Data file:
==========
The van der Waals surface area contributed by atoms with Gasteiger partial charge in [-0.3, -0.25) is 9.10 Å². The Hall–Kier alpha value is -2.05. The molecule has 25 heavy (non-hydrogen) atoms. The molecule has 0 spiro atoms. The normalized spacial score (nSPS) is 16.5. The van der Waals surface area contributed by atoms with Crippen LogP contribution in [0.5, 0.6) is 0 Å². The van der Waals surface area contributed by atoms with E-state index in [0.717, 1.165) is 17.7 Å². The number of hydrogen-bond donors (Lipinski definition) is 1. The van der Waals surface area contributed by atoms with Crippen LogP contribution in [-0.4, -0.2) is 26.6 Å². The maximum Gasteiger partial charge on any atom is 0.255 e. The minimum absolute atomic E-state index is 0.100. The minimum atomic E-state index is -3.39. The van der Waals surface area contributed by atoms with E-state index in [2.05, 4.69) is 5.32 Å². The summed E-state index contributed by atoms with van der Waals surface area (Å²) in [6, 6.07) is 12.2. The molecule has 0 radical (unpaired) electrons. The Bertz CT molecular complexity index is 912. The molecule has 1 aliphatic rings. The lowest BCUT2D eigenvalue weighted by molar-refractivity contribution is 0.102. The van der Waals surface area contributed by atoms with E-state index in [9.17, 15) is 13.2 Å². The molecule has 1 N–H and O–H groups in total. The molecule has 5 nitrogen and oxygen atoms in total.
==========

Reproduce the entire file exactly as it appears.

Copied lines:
The van der Waals surface area contributed by atoms with Gasteiger partial charge in [-0.3, -0.25) is 9.10 Å². The Hall–Kier alpha value is -2.05. The molecule has 25 heavy (non-hydrogen) atoms. The molecule has 0 spiro atoms. The normalized spacial score (nSPS) is 16.5. The van der Waals surface area contributed by atoms with Crippen LogP contribution in [0.5, 0.6) is 0 Å². The van der Waals surface area contributed by atoms with E-state index in [0.717, 1.165) is 17.7 Å². The number of hydrogen-bond donors (Lipinski definition) is 1. The van der Waals surface area contributed by atoms with Crippen LogP contribution in [-0.4, -0.2) is 26.6 Å². The maximum Gasteiger partial charge on any atom is 0.255 e. The minimum absolute atomic E-state index is 0.100. The minimum atomic E-state index is -3.39. The van der Waals surface area contributed by atoms with E-state index in [2.05, 4.69) is 5.32 Å². The summed E-state index contributed by atoms with van der Waals surface area (Å²) in [6, 6.07) is 12.2. The molecule has 0 radical (unpaired) electrons. The Bertz CT molecular complexity index is 912. The molecule has 1 aliphatic rings. The lowest BCUT2D eigenvalue weighted by molar-refractivity contribution is 0.102. The van der Waals surface area contributed by atoms with E-state index in [9.17, 15) is 13.2 Å². The molecule has 1 N–H and O–H groups in total. The molecule has 5 nitrogen and oxygen atoms in total.